Wednesday 18 July 2018 | 6.15PM | Kennedy Lecture Theatre (UCL Institute of Child Health)

Hearing the Voice are delighted to draw your attention to a screening of Kevin Tomlinson and Phil Borges’ film CRAZYWISE on 18 July (6:15PM) at the UCL Institute of Child Health, organised by Mind in Camden.

Exploring the lives of those who have turned psychological crisis into a positive, transformative experience, this screening of CRAZYWISE will be accompanied by a panel-audience discussion. The panel will feature the following speakers:

  • Jez Hughes (Shamanistic Healer and Teacher)
  • Mohammed Abouelleil Rashed (Philosophy Lecturer)
  • Satyin Taylor (NHS Spiritual Care/Chaplain)
  • Natalie Tobert (Medical Anthropologist)

Tickets cost £12 for waged and £7 for unwaged, and can be booked online via the eventbrite page. Alternatively, cash can be paid on the door.

For more information, contact John via email or on 02072 418 978. The flyer can also be downloaded here.

About the film:

What can we learn from those who have turned their psychological crisis into a positive transformative experience? Filmmakers Kevin Tomlinson and Phil Borges explore this question in their film CRAZYWISE, following two young Americans – Adams (27) and Ekhaya (32) – who achieved precisely that.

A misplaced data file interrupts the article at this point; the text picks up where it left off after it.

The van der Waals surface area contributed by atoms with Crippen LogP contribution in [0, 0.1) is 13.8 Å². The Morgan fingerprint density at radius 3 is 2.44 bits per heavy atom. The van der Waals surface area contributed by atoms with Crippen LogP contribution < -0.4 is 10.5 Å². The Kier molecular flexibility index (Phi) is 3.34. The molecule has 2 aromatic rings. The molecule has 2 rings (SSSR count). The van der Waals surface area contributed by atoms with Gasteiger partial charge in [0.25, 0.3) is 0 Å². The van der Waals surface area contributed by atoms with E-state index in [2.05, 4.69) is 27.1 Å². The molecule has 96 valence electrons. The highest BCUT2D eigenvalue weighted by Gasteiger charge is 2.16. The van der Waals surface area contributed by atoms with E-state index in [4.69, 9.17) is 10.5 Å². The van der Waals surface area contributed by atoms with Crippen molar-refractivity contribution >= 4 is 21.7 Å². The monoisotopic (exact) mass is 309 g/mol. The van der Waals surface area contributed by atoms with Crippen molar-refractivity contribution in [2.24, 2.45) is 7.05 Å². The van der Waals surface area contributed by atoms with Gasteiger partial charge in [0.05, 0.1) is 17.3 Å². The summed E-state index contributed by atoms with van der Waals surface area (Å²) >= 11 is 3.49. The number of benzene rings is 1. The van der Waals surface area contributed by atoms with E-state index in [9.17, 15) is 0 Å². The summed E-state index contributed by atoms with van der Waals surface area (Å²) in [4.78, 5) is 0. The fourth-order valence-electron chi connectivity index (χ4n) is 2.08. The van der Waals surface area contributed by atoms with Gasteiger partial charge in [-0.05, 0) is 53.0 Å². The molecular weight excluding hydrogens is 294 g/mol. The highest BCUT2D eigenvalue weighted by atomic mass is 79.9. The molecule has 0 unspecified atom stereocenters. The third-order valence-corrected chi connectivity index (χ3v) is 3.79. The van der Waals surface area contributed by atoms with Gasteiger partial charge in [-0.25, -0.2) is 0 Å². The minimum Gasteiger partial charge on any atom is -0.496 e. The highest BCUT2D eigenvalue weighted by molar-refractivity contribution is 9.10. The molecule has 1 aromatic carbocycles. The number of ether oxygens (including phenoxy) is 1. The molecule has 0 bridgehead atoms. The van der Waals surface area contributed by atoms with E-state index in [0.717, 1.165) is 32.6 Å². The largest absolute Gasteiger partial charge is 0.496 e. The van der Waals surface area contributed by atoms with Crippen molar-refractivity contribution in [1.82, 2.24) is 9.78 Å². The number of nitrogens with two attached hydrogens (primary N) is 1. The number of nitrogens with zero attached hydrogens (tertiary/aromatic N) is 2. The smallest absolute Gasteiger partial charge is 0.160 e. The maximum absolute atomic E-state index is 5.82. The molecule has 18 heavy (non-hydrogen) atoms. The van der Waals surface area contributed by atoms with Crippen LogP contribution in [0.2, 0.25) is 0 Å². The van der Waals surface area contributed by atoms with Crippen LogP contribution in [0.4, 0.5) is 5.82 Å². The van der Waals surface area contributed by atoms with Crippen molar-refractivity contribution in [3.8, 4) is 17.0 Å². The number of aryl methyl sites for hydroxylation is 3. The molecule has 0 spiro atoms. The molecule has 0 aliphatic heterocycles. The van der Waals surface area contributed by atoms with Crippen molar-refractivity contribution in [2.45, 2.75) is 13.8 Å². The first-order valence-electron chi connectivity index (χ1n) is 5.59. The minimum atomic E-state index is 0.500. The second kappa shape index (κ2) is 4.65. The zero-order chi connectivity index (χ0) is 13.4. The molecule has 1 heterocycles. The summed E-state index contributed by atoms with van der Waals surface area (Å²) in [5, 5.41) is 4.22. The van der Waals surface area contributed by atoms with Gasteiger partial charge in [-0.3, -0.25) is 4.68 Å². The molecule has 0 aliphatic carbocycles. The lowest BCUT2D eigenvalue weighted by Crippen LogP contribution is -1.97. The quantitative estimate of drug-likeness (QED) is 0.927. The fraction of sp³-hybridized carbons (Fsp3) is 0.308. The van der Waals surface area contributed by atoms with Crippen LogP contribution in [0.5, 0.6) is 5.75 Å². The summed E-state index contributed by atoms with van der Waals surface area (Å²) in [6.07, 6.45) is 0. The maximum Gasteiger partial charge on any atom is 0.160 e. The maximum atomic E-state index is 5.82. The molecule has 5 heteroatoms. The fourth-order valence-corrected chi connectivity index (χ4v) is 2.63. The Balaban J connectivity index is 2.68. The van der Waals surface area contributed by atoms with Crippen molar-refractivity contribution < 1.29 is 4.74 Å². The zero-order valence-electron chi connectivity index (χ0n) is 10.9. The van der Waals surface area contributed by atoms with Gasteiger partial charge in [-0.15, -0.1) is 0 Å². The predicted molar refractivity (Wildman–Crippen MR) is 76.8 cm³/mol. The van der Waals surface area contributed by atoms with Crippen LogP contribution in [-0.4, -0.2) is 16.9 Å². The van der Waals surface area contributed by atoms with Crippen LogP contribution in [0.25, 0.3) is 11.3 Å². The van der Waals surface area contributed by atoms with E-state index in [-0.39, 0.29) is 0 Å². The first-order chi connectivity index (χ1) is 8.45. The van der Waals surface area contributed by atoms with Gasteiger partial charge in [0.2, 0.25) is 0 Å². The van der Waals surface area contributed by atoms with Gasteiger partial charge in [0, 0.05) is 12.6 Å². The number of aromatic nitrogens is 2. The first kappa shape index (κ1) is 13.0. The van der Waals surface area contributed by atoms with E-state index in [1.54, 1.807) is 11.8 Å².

When interviewed about the origins of the film for Psychology Today, Phil explained:

“While documenting human rights issues faced by tribal and indigenous cultures around the world, I began meeting their healers and seers we call Shamans. Many of them recounted having extreme anxiety, hearing voices or seeing visions. They were typically comforted and told their symptoms were ‘a calling’ that identified them as having potential to become a Shaman. Typically an older Shaman would mentor them through an initiation process in which they learned to manage their very unique and powerful sensitivities.

 

Back home, our film team began meeting many individuals who are part of a growing movement of survivors. What these ‘people with lived experience’ have to tell us, and what other cultures have to show us, could spark a much-needed conversation about our current mental health care practices and perceptions.”


 

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